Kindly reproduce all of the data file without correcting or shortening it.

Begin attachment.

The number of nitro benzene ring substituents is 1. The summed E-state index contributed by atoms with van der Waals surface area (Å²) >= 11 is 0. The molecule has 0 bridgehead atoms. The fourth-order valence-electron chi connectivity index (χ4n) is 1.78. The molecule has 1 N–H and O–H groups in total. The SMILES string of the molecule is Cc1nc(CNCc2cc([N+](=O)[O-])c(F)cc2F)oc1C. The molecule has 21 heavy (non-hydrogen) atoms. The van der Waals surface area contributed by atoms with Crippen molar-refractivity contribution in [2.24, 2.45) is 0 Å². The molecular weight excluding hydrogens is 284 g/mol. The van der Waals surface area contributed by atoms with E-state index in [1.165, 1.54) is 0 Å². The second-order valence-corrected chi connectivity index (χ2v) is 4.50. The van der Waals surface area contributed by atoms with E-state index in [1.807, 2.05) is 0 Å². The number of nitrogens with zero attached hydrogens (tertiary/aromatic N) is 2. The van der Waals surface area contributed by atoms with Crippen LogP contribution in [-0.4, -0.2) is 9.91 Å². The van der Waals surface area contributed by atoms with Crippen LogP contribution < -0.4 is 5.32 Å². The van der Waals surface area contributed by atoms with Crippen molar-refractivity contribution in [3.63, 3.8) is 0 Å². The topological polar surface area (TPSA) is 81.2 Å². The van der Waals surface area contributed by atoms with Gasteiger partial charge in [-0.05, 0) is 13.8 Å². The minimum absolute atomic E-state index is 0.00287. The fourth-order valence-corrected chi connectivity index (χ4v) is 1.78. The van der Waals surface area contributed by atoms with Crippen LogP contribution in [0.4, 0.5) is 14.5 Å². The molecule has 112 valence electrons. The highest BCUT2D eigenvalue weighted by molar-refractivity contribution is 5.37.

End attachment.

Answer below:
The number of nitro benzene ring substituents is 1. The summed E-state index contributed by atoms with van der Waals surface area (Å²) >= 11 is 0. The molecule has 0 bridgehead atoms. The fourth-order valence-electron chi connectivity index (χ4n) is 1.78. The molecule has 1 N–H and O–H groups in total. The SMILES string of the molecule is Cc1nc(CNCc2cc([N+](=O)[O-])c(F)cc2F)oc1C. The molecule has 21 heavy (non-hydrogen) atoms. The van der Waals surface area contributed by atoms with Crippen molar-refractivity contribution in [2.24, 2.45) is 0 Å². The molecular weight excluding hydrogens is 284 g/mol. The van der Waals surface area contributed by atoms with E-state index in [1.165, 1.54) is 0 Å². The second-order valence-corrected chi connectivity index (χ2v) is 4.50. The van der Waals surface area contributed by atoms with E-state index in [1.807, 2.05) is 0 Å². The number of nitrogens with zero attached hydrogens (tertiary/aromatic N) is 2. The van der Waals surface area contributed by atoms with Crippen LogP contribution in [-0.4, -0.2) is 9.91 Å². The van der Waals surface area contributed by atoms with Crippen LogP contribution < -0.4 is 5.32 Å². The van der Waals surface area contributed by atoms with Crippen molar-refractivity contribution in [3.63, 3.8) is 0 Å². The topological polar surface area (TPSA) is 81.2 Å². The van der Waals surface area contributed by atoms with Gasteiger partial charge in [-0.05, 0) is 13.8 Å². The minimum absolute atomic E-state index is 0.00287. The fourth-order valence-corrected chi connectivity index (χ4v) is 1.78. The van der Waals surface area contributed by atoms with Crippen LogP contribution in [0.4, 0.5) is 14.5 Å². The molecule has 112 valence electrons. The highest BCUT2D eigenvalue weighted by molar-refractivity contribution is 5.37.